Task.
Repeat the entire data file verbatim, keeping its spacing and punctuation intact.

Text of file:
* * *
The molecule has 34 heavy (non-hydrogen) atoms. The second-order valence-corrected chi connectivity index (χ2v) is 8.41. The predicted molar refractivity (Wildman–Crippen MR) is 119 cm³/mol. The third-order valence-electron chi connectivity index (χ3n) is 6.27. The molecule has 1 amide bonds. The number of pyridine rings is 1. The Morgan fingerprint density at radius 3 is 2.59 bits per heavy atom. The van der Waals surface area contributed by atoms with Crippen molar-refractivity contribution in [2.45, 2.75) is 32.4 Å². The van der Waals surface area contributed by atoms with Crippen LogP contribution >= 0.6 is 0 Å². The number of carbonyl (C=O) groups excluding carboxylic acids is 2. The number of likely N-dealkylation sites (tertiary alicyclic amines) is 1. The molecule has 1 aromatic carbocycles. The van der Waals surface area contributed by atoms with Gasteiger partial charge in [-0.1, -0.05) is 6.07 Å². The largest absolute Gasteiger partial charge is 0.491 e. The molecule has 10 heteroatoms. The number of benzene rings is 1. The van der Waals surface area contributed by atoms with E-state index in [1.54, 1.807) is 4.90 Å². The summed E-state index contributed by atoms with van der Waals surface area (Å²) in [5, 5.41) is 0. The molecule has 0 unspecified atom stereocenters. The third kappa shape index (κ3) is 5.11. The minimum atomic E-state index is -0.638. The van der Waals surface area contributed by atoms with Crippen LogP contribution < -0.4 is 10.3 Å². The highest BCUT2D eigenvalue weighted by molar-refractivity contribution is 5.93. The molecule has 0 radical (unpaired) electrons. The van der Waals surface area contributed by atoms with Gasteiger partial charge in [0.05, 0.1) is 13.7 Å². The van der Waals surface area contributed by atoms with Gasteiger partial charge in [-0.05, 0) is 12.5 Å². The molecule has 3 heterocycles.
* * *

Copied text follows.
The molecule has 34 heavy (non-hydrogen) atoms. The second-order valence-corrected chi connectivity index (χ2v) is 8.41. The predicted molar refractivity (Wildman–Crippen MR) is 119 cm³/mol. The third-order valence-electron chi connectivity index (χ3n) is 6.27. The molecule has 1 amide bonds. The number of pyridine rings is 1. The Morgan fingerprint density at radius 3 is 2.59 bits per heavy atom. The van der Waals surface area contributed by atoms with Crippen molar-refractivity contribution in [2.45, 2.75) is 32.4 Å². The van der Waals surface area contributed by atoms with Crippen LogP contribution >= 0.6 is 0 Å². The number of carbonyl (C=O) groups excluding carboxylic acids is 2. The number of likely N-dealkylation sites (tertiary alicyclic amines) is 1. The molecule has 1 aromatic carbocycles. The van der Waals surface area contributed by atoms with Gasteiger partial charge in [-0.1, -0.05) is 6.07 Å². The largest absolute Gasteiger partial charge is 0.491 e. The molecule has 10 heteroatoms. The number of benzene rings is 1. The van der Waals surface area contributed by atoms with E-state index in [1.54, 1.807) is 4.90 Å². The summed E-state index contributed by atoms with van der Waals surface area (Å²) in [5, 5.41) is 0. The molecule has 0 unspecified atom stereocenters. The third kappa shape index (κ3) is 5.11. The minimum atomic E-state index is -0.638. The van der Waals surface area contributed by atoms with Crippen LogP contribution < -0.4 is 10.3 Å². The highest BCUT2D eigenvalue weighted by molar-refractivity contribution is 5.93. The molecule has 0 radical (unpaired) electrons. The van der Waals surface area contributed by atoms with Gasteiger partial charge in [0.05, 0.1) is 13.7 Å². The van der Waals surface area contributed by atoms with Gasteiger partial charge in [-0.05, 0) is 12.5 Å². The molecule has 3 heterocycles.